- A Review of Verizon and Google’s Net Neutrality Proposal (EFF) — a mixture of good and bad, is the verdict. I am ready to give Google credit for getting Network Neutrality back on the regulatory agenda, whether or not this proposal was a strawman.
- Ten Principles for Opening Up Government Information (Sunlight Foundation) — We have updated and expanded upon the Sebastopol list and identified ten principles that provide a lens to evaluate the extent to which government data is open and accessible to the public. The list is not exhaustive, and each principle exists along a continuum of openness. The principles are completeness, primacy, timeliness, ease of physical and electronic access, machine readability, non-discrimination, use of commonly owned standards, licensing, permanence and usage costs.
- What If the Web Really Worked for Science? Reimagining Data Policy and Intellectual Property (video) — a talk by James Boyle on IP and science policy.
- Winners of the Apps for Army Challenge — more Android apps than iPhone in the winners. (via Alex)
"app contest" entries
The next wave of government app contests need to incorporate sustainability, community, and civic value.
Whether developers are asked to participate in app contests, federal challenges, or civic hackathons, it's time for the architects behind these efforts to focus on utility and sustainability.
The winners of the FCC's Open Internet challenge provide consumers with new tools to monitor ISPs.
The FCC Open Internet Challenge stimulated the creation of a new mobile application that enables consumers to analyze the performance of their mobile broadband network. Combined with the other two winners of the challenge, consumers now have better tools to measure their Internet service.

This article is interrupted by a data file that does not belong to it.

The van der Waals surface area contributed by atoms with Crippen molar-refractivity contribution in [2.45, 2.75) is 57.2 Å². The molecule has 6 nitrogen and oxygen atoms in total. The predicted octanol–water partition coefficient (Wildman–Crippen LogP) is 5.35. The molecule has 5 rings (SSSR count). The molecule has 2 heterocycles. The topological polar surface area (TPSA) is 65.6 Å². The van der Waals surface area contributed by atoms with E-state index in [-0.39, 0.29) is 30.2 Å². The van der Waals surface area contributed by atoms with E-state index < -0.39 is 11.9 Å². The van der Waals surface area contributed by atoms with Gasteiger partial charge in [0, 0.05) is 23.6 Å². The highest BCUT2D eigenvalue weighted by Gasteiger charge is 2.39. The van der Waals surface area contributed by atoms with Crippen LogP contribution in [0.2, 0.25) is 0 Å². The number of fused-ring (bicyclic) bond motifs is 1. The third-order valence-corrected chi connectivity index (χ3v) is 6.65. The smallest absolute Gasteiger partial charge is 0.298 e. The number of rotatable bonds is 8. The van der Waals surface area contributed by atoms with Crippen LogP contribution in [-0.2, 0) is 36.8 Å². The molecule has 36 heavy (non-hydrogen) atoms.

Network Neutrality, Open Data, Science Policy, and the Android Army
Street Demographics, Hack for Africa, Opportunity Spotting, News or Filters?
- Brien Lane, Melbourne — an alleyway painted with statistics about the area. Urban spaces as screens. Check out the other photos. (via Pete Warden)
- Apps 4 Africa — from US State Department, The challenge is to build the best digital tools to address community challenges in areas ranging from healthcare to education and government transparency to election monitoring. (via Clay Johnson)
- Hopeful Monsters and the Trough of Disillusionment (Berg London) — this was a great Foo talk, lovely to see the ideas written up and circulated widely.
- Tyranny of the Daily 10 Percent (Julie Starr) — do we have a production quality problem, or do we have a filter problem? Intersection of two trends we’ve seen: “news reinvention” and “information overload”. I find myself wanting to spend more time quantifying what we’ve already got that’s good and being clearer about what we think is missing, before thinking about what to replace it with and how to foot the bill.
The state of California will partner with Microsoft, Google and Programmable Web to run an apps contest this summer.
Can California's budget-stricken government be improved through citizen engagement and civic developers? If a new application contest that launches this week bears digital fruit, there just might be an app for that. The state of California will partner with Microsoft, Google and Programmable Web to run an apps contest this summer. "While California is one of the anchor supporters, it…
Apps for Democracy co-creator on how app contests get government going.
Peter Corbett has helped usher in a wave of development innovation within government by spearheading a number of app contests. In this interview, Corbett looks at the surprising success of the contest model and offers guidance — and a few warnings — for organizations considering their own innovation contests.